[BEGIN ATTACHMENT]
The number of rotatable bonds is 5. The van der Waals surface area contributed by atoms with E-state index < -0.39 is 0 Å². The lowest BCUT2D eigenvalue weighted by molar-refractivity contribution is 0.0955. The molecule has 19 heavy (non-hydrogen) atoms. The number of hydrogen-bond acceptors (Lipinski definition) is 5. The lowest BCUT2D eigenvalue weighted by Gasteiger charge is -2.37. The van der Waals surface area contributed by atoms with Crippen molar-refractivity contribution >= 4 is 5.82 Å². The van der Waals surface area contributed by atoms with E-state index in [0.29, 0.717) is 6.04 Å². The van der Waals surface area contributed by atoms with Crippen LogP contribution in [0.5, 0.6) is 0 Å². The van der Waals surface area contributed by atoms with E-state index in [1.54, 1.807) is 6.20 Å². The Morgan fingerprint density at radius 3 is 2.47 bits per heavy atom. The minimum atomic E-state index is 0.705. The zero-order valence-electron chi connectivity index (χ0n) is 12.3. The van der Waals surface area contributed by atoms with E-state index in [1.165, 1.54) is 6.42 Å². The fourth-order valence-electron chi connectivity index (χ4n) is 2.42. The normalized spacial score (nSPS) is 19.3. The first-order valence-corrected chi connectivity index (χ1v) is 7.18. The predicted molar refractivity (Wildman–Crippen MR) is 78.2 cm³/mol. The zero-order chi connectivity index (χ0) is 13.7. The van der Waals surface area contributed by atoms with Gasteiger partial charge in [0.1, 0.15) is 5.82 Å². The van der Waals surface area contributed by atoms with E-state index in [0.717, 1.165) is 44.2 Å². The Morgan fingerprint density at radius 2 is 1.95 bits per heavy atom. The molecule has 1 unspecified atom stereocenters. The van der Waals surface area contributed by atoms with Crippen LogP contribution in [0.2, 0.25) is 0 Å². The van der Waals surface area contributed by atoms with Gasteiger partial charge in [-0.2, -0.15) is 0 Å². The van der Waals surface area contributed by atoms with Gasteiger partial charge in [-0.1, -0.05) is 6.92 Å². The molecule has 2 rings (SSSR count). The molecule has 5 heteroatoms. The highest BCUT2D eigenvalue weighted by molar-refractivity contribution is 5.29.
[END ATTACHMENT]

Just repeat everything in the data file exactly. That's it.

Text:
The number of rotatable bonds is 5. The van der Waals surface area contributed by atoms with E-state index < -0.39 is 0 Å². The lowest BCUT2D eigenvalue weighted by molar-refractivity contribution is 0.0955. The molecule has 19 heavy (non-hydrogen) atoms. The number of hydrogen-bond acceptors (Lipinski definition) is 5. The lowest BCUT2D eigenvalue weighted by Gasteiger charge is -2.37. The van der Waals surface area contributed by atoms with Crippen molar-refractivity contribution >= 4 is 5.82 Å². The van der Waals surface area contributed by atoms with E-state index in [0.29, 0.717) is 6.04 Å². The van der Waals surface area contributed by atoms with Crippen LogP contribution in [0.5, 0.6) is 0 Å². The van der Waals surface area contributed by atoms with E-state index in [1.54, 1.807) is 6.20 Å². The Morgan fingerprint density at radius 3 is 2.47 bits per heavy atom. The minimum atomic E-state index is 0.705. The zero-order valence-electron chi connectivity index (χ0n) is 12.3. The van der Waals surface area contributed by atoms with E-state index in [1.165, 1.54) is 6.42 Å². The fourth-order valence-electron chi connectivity index (χ4n) is 2.42. The normalized spacial score (nSPS) is 19.3. The first-order valence-corrected chi connectivity index (χ1v) is 7.18. The predicted molar refractivity (Wildman–Crippen MR) is 78.2 cm³/mol. The zero-order chi connectivity index (χ0) is 13.7. The van der Waals surface area contributed by atoms with Gasteiger partial charge in [0.1, 0.15) is 5.82 Å². The van der Waals surface area contributed by atoms with E-state index in [0.717, 1.165) is 44.2 Å². The Morgan fingerprint density at radius 2 is 1.95 bits per heavy atom. The molecule has 1 unspecified atom stereocenters. The van der Waals surface area contributed by atoms with Crippen LogP contribution in [0.2, 0.25) is 0 Å². The van der Waals surface area contributed by atoms with Gasteiger partial charge in [-0.2, -0.15) is 0 Å². The van der Waals surface area contributed by atoms with Gasteiger partial charge in [-0.1, -0.05) is 6.92 Å². The molecule has 2 rings (SSSR count). The molecule has 5 heteroatoms. The highest BCUT2D eigenvalue weighted by molar-refractivity contribution is 5.29.